Thea Rhiannon remembers the man who came to her rescue decades ago.
This story is part of the My Unsung Hero series, from the Hidden Brain team. It features stories of people whose kindness left a lasting impression on someone else.
One hot afternoon decades ago, Thea Rhiannon was driving her old Volkswagen bus down the highway. When she rolled down her window to let in some fresh air, her car registration paper blew off the sun visor and onto the floor.
She leaned down to grab it, and as she did so she accidentally pulled the steering wheel to the left. When she sat back up again, she realized she had drifted into oncoming traffic.
In panic, she overcorrected and pulled the wheel sharply in the other direction. The van rolled over three times, and Rhiannon was flung onto the asphalt.
“You were driving behind me that day,” Rhiannon said to her unsung hero. “You saw the accident and stopped to help. You were there when I came to, lying in the middle of the road in shock, and bleeding from a train wreck of injuries.”
Rhiannon remembers him as a man in his late twenties, with a gentle manner, a soothing voice, and kind hands. If he told her his name, she doesn’t recall it. But she does remember one key detail: He told her he was a medical student.
“You stayed with me until the ambulance got there,” she said. “You covered me with a blanket and gave me emergency first aid, including apparently putting a tourniquet on my left arm, above where I’d mangled it so badly.”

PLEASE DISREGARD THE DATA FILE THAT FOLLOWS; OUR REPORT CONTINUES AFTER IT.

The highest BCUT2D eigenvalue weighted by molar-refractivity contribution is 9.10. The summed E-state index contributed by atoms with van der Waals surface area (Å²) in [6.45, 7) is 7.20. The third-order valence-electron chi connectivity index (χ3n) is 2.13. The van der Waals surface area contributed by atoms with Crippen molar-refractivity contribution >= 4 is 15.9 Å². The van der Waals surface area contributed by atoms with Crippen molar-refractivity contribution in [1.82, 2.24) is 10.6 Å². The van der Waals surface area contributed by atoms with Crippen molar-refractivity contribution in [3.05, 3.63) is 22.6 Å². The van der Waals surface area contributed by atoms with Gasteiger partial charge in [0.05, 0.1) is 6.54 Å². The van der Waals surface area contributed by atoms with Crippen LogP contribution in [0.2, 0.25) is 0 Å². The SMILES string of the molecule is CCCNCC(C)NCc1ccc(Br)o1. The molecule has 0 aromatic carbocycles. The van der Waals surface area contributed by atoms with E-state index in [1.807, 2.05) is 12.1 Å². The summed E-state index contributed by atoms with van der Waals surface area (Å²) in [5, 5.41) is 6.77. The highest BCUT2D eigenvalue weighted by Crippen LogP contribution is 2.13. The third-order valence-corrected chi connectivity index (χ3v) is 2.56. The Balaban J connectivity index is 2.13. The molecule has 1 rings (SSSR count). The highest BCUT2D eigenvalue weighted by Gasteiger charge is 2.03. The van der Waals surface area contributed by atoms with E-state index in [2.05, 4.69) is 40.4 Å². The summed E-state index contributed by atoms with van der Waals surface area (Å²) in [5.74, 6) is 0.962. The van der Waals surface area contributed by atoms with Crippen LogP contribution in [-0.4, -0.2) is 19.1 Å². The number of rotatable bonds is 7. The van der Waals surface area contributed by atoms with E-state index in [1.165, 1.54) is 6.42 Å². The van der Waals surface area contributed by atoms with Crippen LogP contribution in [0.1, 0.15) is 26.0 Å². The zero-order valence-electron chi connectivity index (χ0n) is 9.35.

At a hospital in Vallejo, California, an emergency room doctor spent hours removing all the shards of windshield from her arm, and gave her three dozen stitches. The next day, one of the doctors told Rhiannon that if not for the tourniquet, she would have probably bled to death before the paramedics arrived.
“If by some serendipity you see or hear this story and recognize yourself, thanks for your massive gesture of kindness and compassion,” she said. “I’m sorry it took me four decades to say that.”
Rhiannon also has a message for the other unsung heroes of the world, who may not realize their impact on others: “Please consider this a pay-it-forward note of appreciation,” she said. “From the strangers you helped who, for whatever reason, couldn’t thank you themselves.”
M Unsung Hero is also a podcast — new episodes are released every Tuesday. To share the story of your unsung hero with the Hidden Brain team, record a voice memo on your phone and send it to firstname.lastname@example.org.